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I'm trying to decide the best way to implement access to a collection of Objects throughout my android application. I need all activities to be able to access my list of Objects, which are retrieved from the server on startup and refreshed when needed. Lets say its a collection of Orders for the particular user, which will be displayed in a list and updated using the application.

I've read thorough explanations about reasons for using both, but I'm trying to decide whats best for my application.

-It won't be used on a tablet -It won't interact with other Android apps

I've implemented a class called UserData which extends the Application class and is constructed when the application loads. It can be retrieved at any time by casting it to UserData type with getApplicationContext()

Is this the best way? Is either method preferred for ease of storing the data locally on the device so it can be loaded immediately on application run, then refreshed in the background when the internet connection is available?

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the above statement is false. –  user123321 Nov 8 '12 at 21:22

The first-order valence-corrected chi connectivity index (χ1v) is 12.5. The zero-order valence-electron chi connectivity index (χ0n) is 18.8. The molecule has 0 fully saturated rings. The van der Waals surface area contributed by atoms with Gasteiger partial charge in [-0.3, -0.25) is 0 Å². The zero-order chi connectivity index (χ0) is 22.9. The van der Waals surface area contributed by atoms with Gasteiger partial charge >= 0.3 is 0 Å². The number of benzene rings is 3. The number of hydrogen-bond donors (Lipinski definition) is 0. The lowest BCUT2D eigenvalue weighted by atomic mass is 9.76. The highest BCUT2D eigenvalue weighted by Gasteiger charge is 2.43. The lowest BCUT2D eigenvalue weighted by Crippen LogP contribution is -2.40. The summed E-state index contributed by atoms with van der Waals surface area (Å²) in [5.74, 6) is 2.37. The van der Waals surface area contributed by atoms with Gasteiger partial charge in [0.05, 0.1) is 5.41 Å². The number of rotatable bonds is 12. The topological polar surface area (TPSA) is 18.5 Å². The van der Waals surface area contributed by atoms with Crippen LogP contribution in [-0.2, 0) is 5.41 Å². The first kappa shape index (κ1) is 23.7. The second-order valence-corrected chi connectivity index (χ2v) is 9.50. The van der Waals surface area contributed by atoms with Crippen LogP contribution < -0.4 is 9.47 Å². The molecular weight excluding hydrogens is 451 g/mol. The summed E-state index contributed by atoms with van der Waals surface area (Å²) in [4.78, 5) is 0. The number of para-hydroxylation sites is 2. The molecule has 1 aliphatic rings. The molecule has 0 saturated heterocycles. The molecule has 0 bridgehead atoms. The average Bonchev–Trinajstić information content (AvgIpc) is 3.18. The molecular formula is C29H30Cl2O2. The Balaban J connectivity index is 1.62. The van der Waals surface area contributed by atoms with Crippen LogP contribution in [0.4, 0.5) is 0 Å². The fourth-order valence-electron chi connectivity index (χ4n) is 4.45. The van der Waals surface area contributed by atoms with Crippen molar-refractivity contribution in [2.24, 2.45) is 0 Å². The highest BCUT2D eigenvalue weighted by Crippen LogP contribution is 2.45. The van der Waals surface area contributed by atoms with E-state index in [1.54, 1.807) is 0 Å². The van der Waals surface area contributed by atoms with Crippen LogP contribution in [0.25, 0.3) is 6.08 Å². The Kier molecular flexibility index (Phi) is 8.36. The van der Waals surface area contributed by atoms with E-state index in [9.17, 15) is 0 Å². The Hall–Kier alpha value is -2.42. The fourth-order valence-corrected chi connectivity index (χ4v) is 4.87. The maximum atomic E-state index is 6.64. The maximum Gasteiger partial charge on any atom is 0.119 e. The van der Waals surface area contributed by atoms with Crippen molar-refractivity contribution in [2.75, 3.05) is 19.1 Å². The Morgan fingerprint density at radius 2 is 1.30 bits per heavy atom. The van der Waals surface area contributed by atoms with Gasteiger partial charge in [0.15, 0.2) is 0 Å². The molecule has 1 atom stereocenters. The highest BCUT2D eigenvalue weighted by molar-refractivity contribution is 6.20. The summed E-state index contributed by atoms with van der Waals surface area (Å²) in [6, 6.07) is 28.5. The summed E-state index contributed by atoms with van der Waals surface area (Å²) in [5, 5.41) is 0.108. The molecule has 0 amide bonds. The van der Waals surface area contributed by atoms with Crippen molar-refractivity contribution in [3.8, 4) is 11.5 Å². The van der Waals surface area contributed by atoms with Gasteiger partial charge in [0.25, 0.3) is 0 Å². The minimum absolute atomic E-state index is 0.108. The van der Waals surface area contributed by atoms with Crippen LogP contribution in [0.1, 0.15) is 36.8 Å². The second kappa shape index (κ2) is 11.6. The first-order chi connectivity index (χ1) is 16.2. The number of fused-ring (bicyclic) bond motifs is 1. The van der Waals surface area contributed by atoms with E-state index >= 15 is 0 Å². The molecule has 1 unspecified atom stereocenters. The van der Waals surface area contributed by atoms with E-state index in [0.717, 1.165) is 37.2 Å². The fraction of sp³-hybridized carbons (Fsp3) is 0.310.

2 Answers 2

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My immediate reaction is that you should use a content provider with exported="false". The data in the objects will certainly persist, you can update it whenever you want, and you have useful data to display even when the device doesn't have connectivity. Even if your entire application is killed, the data's still there.

I hesitate to "persist" data in memory, because the world of an Android app is fraught with peril :). Not only can the system kill me, but users are willing to kill tasks (in the mistaken belief that they're somehow improving performance) or even shut off the phone. In short, I can't count on permanence except when I write something to the file system.

Notice that you can register a cursor to watch changes in a content provider, and then adapt the cursor to a ListView. That way, any time the data changes you're notified.

Beyond that, I'd do a search for "Application" and then for "Singleton" and see what the consensus is.

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So a content provider with exported="false" means I'm not sharing the data with another application; just using the content provider to store data locally? –  jamis0n Nov 8 '12 at 22:04

If you decide to not do as @Joe Malin mentioned, use a singleton model. It's not the responsibility of the application class to hold your data. It is the role of a model. However note, if your application goes into the background the OS can kill the app and your model will die. It will not die as long as the app is in the foreground. This can include things like you launch an external browser or video player. If the OS needs to claim memory, you app and model could die by the time the video player is done.

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